U.S. Senators Charles E. Schumer and Kirsten E. Gillibrand today revealed that under the budget passed by the House of Representatives, funding for key programs at the Brookhaven National Laboratory (BNL) would be slashed, jeopardizing research and high-tech jobs on Long Island. The House version of the Energy and Water Development Appropriations bill would cut funding for the ongoing construction of the National Synchrotron Light Source II (NSLS-II), delaying and increasing the total cost of the project. The bill could also lead to cuts in operational funding for BNL’s Relativistic Heavy Ion Collider (RHIC). In a letter to the Chairman and Ranking member of the Subcommittee on Energy and Water in the Committee on Appropriations, Schumer and Gillibrand urged the Senators to preserve funding for these crucial programs in the final Senate conference agreement.
“Brookhaven National Lab is the cutting edge of scientific research that produces knowledge, jobs, prestige and economic energy. Our competitors around the world are investing heavily in science and tech research and to remain the world leader in we must fully fund these crucial programs,” said Schumer. “I urge my colleagues to make sure that Brookhaven National labs gets every cent it needs to remain a leader in path-breaking scientific research.”
“Brookhaven National Laboratory is not only a local asset for Long Island, creating thousands of high-tech jobs across the region and state, it is a facility that has made significant contributions to the world of science and technology,” said Senator Gillibrand. “The ideas and theories that are generated by the thousands of scientists and researchers that visit the lab can only be made a reality if they have the proper resources and facilities at their disposal. We cannot let Brookhaven National Lab be hindered by these cuts,”
The House bill included only $140.8 million for the construction of the NSLS-II – over $10 million short of what the Senate bill allocates. NSLS II is a new state-of-the-art electron storage ring designed to deliver world-leading intensity and brightness. When completed, it will produce broad and practical impacts on a wide range of initiatives in nanotechnology, biomedicine, and clean and affordable energy. Currently, some 2200 university, industry, and government scientists – including scientists from IBM, ExxonMobil, GE, AT&T, and DOW Chemical – rely on the current NSLS to image and analyze the molecular structure of materials.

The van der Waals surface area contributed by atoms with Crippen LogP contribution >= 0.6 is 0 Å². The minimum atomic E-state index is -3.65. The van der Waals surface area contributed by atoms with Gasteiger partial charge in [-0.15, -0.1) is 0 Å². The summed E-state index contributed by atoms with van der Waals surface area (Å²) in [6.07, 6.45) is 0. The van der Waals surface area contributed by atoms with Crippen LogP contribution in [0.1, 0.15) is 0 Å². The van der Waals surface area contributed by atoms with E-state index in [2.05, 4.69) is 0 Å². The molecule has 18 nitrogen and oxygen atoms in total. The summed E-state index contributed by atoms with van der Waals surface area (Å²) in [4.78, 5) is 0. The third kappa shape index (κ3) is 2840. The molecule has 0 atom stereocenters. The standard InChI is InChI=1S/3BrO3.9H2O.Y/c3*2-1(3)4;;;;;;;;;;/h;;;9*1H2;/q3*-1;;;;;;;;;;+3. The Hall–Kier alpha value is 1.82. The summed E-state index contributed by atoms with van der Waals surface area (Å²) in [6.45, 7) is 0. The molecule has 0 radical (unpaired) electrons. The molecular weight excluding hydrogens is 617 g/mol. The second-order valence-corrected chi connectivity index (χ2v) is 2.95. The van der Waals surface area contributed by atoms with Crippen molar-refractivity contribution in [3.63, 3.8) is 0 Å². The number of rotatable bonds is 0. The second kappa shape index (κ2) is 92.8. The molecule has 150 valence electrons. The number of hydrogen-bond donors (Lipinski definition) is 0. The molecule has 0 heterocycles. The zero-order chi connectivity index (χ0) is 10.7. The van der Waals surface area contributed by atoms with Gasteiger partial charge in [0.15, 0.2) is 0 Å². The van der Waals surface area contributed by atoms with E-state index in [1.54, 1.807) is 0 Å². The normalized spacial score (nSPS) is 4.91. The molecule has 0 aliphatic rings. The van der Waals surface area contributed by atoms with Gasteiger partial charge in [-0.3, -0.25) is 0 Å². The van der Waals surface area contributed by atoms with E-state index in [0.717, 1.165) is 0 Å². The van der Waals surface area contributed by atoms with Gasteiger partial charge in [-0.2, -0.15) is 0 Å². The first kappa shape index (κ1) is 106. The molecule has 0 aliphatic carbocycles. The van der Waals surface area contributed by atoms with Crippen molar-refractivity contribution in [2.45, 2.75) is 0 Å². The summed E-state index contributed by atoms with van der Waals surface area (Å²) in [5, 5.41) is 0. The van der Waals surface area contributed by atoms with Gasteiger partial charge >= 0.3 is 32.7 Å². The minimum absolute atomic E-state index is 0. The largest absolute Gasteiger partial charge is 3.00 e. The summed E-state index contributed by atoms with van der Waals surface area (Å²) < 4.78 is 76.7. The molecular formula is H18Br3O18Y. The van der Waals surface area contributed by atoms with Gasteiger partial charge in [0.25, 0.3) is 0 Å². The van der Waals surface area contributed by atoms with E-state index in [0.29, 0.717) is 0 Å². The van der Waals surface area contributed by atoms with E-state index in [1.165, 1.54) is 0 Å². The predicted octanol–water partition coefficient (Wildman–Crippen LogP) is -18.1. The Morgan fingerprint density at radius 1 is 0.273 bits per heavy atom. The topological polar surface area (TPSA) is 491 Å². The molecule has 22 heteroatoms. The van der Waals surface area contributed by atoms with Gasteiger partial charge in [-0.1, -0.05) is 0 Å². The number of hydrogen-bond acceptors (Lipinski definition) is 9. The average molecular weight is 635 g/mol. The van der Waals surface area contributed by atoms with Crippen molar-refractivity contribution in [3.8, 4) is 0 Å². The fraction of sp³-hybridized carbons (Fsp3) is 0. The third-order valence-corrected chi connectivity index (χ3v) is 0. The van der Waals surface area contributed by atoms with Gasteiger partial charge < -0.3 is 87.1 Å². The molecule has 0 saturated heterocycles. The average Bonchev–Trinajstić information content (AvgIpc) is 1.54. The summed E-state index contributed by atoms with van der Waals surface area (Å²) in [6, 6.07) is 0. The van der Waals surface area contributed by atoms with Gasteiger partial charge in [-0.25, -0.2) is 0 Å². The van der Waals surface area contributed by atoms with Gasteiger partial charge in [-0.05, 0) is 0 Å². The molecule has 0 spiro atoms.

In addition, currently both the House and Senate bills could decrease the operational funding for the RHIC program at BNL. RHIC is the only remaining operational collider in the U.S., and is a scientific workhorse. Approximately 1000 scientists from around the world and 200 students rely on RHIC, and it has fueled work with industry, the Department of Defense, and other DOE programs on next-generation hadron radiotherapy facilities for cancer treatment, superconducting magnet energy storage systems, high-current energy recovery linacs for potential defense applications, and advanced medical imaging techniques and detectors.
Schumer and Gillibrand today wrote to the chairman and ranking member urging them to support funding these priority programs in the final conference agreement. Schumer and Gillibrand noted that without full funding for NSLS-II, the project could experience a 1-2 month schedule delay, and the total cost of the project could increase $3 million. Schumer and Gillibrand also noted that since there are considerable fixed costs associated with the operation and maintenance of RHIC – regardless of whether it operates for one week or 30 – even a slight decrease in the RHIC budget has a disproportionate impact on its operating or “run” time. Cutting funding for RHIC could adversely impact funding for RHIC operations to a point where the run in FY 2012 may have to be significantly curtailed. Schumer and Gillibrand noted that both Representatives Steve Israel (D-NY) and Tim Bishop (D-NY) opposed the cuts.
Schumer and Gillibrand argued that Brookhaven is an asset to New York and the nation, and that federal funding for cutting-edge research and development conducted at places like Brookhaven must be a priority if the United States is to lessen our dependence on foreign oil, reduce harmful greenhouse gas emissions, strengthen our national and homeland security, help U.S. industry remain innovative and competitive, and create the jobs of the future.
Brookhaven National Laboratory, established in 1947 and located in Upton, Long Island, is operated by Brookhaven Science Associates for the United States Department of Energy. Brookhaven’s staff of over 3,000 scientists, engineers and technicians specializes in nuclear physics research and has received an impressive six Nobel Prizes for their groundbreaking work. Brookhaven Lab’s programs include the Relativistic Heavy Ion Collider (RHIC) designated to researching quark-gluon plasma, the National Synchrotron Light Source (NSLS), National Synchotron Light Source II (NSLSII), and the Center for Functional Nanomaterials (CFN).